Cell-to-cell communication, or signaling, is absolutely essential in orchestrating the activities of cells in multicellular organisms, to grow, develop, detect environmental changes and compensate for them in an internal, coordinated fashion. In the last few years, a considerable amount of new data have demonstrated the occurrence of a sophisticated intercellular signaling pathway based on the release of specialized vesicular structures, called exosomes, whose secretion appears to be regulated by various natural and experimental stimuli, physiological states, and disease processes. In the cardiovascular system, the study of exosomes is still in its infancy.
Here, researchers from the University of Calabria, Italy aim to provide the first ultrastructural evidence for the presence of exosomes in human atherosclerotic plaque. They demonstrate by means of transmission electron microscopy that both lesional smooth muscle cells and endothelial cells are able to generate these membraneous microvesicles within specific compartments of the cell, called multivesicular bodies. Notably, in their series no signs of apoptosis have been detected in vascular cells secreting exosomes and no evidence of calcification has been observed associated with these structures in the extracellular space. These results suggest the possible existence of a new mechanism of intercellular communication in the plaque milieu.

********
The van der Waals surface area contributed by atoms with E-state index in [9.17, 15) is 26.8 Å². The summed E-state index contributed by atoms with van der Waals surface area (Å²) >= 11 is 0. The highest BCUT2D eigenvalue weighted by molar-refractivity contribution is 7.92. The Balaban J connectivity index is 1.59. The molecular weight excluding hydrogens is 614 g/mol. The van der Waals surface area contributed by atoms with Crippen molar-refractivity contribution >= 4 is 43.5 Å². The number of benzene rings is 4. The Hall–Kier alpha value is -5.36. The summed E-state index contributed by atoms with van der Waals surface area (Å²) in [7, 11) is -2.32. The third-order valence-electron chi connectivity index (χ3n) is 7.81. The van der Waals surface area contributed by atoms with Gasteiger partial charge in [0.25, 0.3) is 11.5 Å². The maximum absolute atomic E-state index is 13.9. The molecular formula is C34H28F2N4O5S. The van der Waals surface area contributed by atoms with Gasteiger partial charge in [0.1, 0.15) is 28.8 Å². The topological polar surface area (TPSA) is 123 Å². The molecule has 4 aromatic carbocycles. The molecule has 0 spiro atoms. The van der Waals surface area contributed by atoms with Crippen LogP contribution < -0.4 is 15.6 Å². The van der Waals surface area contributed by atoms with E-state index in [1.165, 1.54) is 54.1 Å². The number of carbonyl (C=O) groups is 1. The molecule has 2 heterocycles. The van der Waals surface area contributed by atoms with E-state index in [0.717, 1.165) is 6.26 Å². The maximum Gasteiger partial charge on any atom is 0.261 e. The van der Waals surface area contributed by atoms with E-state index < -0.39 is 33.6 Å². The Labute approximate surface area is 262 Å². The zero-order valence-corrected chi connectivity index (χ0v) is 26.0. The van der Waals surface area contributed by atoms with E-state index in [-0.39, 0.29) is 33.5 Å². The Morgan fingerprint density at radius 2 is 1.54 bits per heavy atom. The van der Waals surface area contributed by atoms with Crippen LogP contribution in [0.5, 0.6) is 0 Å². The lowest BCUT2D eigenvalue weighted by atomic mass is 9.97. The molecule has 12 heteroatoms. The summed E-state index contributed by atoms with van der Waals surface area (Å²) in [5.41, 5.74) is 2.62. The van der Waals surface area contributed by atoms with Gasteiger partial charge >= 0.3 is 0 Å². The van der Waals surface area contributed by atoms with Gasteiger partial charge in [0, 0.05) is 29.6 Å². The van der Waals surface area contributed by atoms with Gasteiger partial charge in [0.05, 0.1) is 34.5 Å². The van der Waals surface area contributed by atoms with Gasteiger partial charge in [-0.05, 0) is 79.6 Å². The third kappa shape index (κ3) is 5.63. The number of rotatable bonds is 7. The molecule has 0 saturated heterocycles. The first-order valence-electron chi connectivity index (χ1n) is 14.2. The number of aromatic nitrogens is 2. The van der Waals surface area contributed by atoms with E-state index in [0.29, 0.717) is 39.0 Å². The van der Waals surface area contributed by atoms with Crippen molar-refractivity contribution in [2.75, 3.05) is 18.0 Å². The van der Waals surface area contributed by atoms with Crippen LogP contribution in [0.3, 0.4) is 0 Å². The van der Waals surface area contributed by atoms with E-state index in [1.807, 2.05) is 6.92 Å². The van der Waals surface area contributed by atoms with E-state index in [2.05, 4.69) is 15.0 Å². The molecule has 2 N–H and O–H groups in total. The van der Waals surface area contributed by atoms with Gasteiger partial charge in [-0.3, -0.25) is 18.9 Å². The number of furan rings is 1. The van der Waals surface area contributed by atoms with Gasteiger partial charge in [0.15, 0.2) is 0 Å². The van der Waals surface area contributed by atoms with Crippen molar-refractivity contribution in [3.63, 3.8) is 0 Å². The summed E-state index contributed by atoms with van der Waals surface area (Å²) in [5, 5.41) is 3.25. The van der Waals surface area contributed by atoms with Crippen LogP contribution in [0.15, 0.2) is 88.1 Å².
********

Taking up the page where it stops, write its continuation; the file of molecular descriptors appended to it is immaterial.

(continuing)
Detection of exosomes in the intima of atherosclerotic lesions
Clusters of round exosomes measuring 50–100 nm are present in the extracellular space of atherosclerotic human aortic intima (asterisk). Electron micrograph showing a fibroblast encircling exosomes with a long, thin cytoplasmic extension.